Saturday, September 12, 2015

In a quiet race, gay marriage steals the focus from other issues; first debate with all 3 candidates is Tuesday night

By Matt Young
University of Kentucky School of Journalism and Telecommunications

In 2004 Kentucky voters passed by a 3-1 margin a state constitutional amendment defining marriage to be between one man and one woman. You’d be forgiven for assuming the initiative was on the ballot again this year.

The governor's race between Republican businessman Matt Bevin and Democratic Attorney General Jack Conway has been conspicuously quiet. “People like to know their governor, and I don't think either of these guys have done that with the people of Kentucky yet,” House Speaker Greg Stumbo told cn|2’s Pure Politics.

The lack of focus on the Nov. 3 election has left Rowan County Clerk Kim Davis to fill the attention the news media and voters.

Bevin called a federal judge’s jailing of Davis for defying his order to issue marriage licenses “utterly ridiculous,” saying that there is no need to jail someone for First Amendment beliefs, and called on Conway and Democratic Gov. Steve Beshear to take action to remove clerks’ names from marriage licenses. They said the law doesn’t allow them to do that.

Conway has exercised caution, waiting until after Davis was jailed to make his first comment. He said on Twitter, "I understand that passions are high on both sides of this issue, but we are nation of laws and no one can defy an order from a federal judge."

Asked by the county attorney to appoint a special prosecutor to look into an official-misconduct cases against Davis, Conway first did not respond. After Davis was released on condition that she not interfere with her deputy clerks’ issuance of marriage licenses, Conway said he would not name a special prosecutor because the matter was in federal court.

Conway has been largely mute lately, as he concentrates on raising money and wondering how much personal wealth Bevin will put into the race. His public appearances and media outreach have been almost non-existent since the Aug. 1 Fancy Farm Picnic.

Traditionally the governor’s race heats up after the Labor Day weekend, with a more intense schedule of debates and forums. Conway and Bevin will have their first face-off with independent candidate Drew Curtis at Bellarmine University in Louisville at 7 p.m. Tuesday, Sept. 15. The debate will be televised on Louisville’s WHAS-11 and Lexington’s WKYT-27; it is sponsored by the stations and their newspaper partners in the Bluegrass Poll, The Courier-Journal and the Lexington Herald-Leader.

The latest Bluegrass Poll, taken in late July, showed Conway leading Bevin 43 to 38 percent, with an error margin of plus or minus 3.7 percentage points (which applies to both numbers). Curtis had 8 percent.

Each side has turned up the rhetorical volume, with new TV ads.

Americans for Prosperity, a ”super PAC” supported by the Koch Brothers of Wichita, is attacking Conway for his support of federal health reform, or “Obamacare,” which it blamed for "a crisis in our hospitals” and “skyrocketing” insurance premiums.

The Kentucky Hospital Association says Obamacare has been a small part of its problems, but worries about future impacts. A national analysis by the National Conference of State Legislatures found that the average premium increase from 2014 to 2015 was effectively zero, while premium increases in the last decade have averaged about 10 percent. Kentucky rate increases for 2016 range from a 25 percent increase by the Kentucky Health Cooperative, which has sold most of the policies on the state’s Kynect insurance exchange, to an 11 percent decrease from WellCare. Other increases are between 5.2 and 12.2 percent.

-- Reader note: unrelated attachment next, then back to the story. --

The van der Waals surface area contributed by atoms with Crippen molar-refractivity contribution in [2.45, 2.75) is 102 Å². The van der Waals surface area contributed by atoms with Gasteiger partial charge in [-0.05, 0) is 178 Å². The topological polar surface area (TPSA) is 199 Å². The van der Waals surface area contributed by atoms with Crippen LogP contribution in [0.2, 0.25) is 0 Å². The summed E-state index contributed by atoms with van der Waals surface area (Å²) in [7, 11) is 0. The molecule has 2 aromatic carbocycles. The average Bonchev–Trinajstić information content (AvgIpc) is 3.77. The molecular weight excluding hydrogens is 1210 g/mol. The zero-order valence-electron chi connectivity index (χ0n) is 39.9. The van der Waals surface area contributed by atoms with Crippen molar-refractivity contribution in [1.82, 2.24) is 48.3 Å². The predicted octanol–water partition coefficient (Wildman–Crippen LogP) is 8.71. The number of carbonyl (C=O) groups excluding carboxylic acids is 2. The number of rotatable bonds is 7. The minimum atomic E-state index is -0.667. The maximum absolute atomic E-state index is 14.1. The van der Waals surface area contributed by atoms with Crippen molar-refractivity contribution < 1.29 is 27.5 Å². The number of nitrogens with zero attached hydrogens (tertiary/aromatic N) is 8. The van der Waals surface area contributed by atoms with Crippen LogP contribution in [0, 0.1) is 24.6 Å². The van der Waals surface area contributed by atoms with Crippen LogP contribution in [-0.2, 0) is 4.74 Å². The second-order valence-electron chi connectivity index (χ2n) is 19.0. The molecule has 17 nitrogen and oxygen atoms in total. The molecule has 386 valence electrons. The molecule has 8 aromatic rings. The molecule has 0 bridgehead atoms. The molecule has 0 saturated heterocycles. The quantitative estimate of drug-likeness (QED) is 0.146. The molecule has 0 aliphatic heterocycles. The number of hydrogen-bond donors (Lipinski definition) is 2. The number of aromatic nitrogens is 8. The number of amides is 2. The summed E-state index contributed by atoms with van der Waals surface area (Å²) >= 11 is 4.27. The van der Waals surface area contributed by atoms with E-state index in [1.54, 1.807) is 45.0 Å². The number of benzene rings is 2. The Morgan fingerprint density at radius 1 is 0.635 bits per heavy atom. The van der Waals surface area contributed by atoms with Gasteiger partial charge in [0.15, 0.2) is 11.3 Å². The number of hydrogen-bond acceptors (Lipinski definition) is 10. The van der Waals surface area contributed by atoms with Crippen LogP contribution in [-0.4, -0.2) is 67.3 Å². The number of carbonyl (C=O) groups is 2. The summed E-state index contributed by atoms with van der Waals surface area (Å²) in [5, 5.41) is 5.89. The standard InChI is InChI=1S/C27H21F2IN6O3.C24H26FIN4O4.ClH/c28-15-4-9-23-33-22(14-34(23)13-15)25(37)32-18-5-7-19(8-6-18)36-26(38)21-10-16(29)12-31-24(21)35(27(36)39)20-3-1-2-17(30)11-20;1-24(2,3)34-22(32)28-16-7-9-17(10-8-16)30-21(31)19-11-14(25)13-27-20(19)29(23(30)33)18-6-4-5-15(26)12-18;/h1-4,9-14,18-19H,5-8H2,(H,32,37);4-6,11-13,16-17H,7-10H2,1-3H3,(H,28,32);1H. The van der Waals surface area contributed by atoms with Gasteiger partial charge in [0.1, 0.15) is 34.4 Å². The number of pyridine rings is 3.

The Republican Governors Association has been attacking Conway along the same lines, while Bevin hasn’t run ads of his own. Conway’s first attack ad builds on the “East Coast con-man” moniker that U.S. Sen. Mitch McConnell applied to Bevin last year in their primary battle.

The ad shows Bevin making statements on the campaign trail, then apparently walking them back. It starts out showing Bevin saying, “I was opposed to the Farm Bill because it was an insult to farmers.” The screen then splits and shows him saying that that was “a misrepresentation of what he said.” He has a case; he objected to the bill’s spending for non-farm programs (most of its funds are for nutrition) and the money it funneled to big agribusiness.

The ad gets right that Bevin has backtracked on his opposition to the Medicaid expansion in Kentucky. He initially said that he would end it, but now says he would scale it back.

Beneath the fray is Curtis, CEO of Without the big money that comes with a party nomination, Curtis has been unable to air TV ads, but being an independent underdog comes with its advantages; he can ignore partisanship, and be free to talk about the issues. Curtis has released the most detailed plan to address the state’s underfunded pension system.

As the race heats up expect all three candidates to address other important issues. There will be sparring over the tax code, and how to create additional revenue the state needs; education, including the Common Core standards; and “right to work” legislation, which forbids employers from requiring union membership as a condition of employment.

However, if this summer can be used as a crystal ball for the fall, expect Bevin to continue his defense of Davis, and Conway’s refusal to appeal the gay-marriage ruling that was upheld by the U.S. Supreme Court. State law allowed Conway to do that, but Bevin accuses him of hypocrisy.

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